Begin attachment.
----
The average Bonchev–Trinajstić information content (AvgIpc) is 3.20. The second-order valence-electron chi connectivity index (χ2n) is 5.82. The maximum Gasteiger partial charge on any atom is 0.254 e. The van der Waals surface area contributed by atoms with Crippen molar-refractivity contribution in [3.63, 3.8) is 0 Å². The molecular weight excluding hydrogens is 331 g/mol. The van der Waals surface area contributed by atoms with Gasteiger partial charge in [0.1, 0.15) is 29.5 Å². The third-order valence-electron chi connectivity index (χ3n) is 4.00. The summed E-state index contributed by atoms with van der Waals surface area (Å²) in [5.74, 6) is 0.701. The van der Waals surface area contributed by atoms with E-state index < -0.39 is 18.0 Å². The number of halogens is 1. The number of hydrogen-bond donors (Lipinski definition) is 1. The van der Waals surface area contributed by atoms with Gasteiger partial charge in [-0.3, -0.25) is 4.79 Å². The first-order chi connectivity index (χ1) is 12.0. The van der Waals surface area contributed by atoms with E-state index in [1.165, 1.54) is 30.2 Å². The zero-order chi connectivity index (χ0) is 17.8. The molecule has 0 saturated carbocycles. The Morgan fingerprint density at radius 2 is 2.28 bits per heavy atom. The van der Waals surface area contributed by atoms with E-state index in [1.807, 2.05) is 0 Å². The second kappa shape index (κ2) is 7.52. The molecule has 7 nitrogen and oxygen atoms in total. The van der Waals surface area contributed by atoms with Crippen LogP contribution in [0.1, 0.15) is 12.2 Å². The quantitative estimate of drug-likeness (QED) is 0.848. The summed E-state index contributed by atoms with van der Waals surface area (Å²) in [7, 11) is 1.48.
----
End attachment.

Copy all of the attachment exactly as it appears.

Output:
The average Bonchev–Trinajstić information content (AvgIpc) is 3.20. The second-order valence-electron chi connectivity index (χ2n) is 5.82. The maximum Gasteiger partial charge on any atom is 0.254 e. The van der Waals surface area contributed by atoms with Crippen molar-refractivity contribution in [3.63, 3.8) is 0 Å². The molecular weight excluding hydrogens is 331 g/mol. The van der Waals surface area contributed by atoms with Gasteiger partial charge in [0.1, 0.15) is 29.5 Å². The third-order valence-electron chi connectivity index (χ3n) is 4.00. The summed E-state index contributed by atoms with van der Waals surface area (Å²) in [5.74, 6) is 0.701. The van der Waals surface area contributed by atoms with E-state index < -0.39 is 18.0 Å². The number of halogens is 1. The number of hydrogen-bond donors (Lipinski definition) is 1. The van der Waals surface area contributed by atoms with Gasteiger partial charge in [-0.3, -0.25) is 4.79 Å². The first-order chi connectivity index (χ1) is 12.0. The van der Waals surface area contributed by atoms with E-state index in [1.165, 1.54) is 30.2 Å². The zero-order chi connectivity index (χ0) is 17.8. The molecule has 0 saturated carbocycles. The Morgan fingerprint density at radius 2 is 2.28 bits per heavy atom. The van der Waals surface area contributed by atoms with E-state index in [1.807, 2.05) is 0 Å². The second kappa shape index (κ2) is 7.52. The molecule has 7 nitrogen and oxygen atoms in total. The van der Waals surface area contributed by atoms with Crippen LogP contribution in [0.1, 0.15) is 12.2 Å². The quantitative estimate of drug-likeness (QED) is 0.848. The summed E-state index contributed by atoms with van der Waals surface area (Å²) in [7, 11) is 1.48.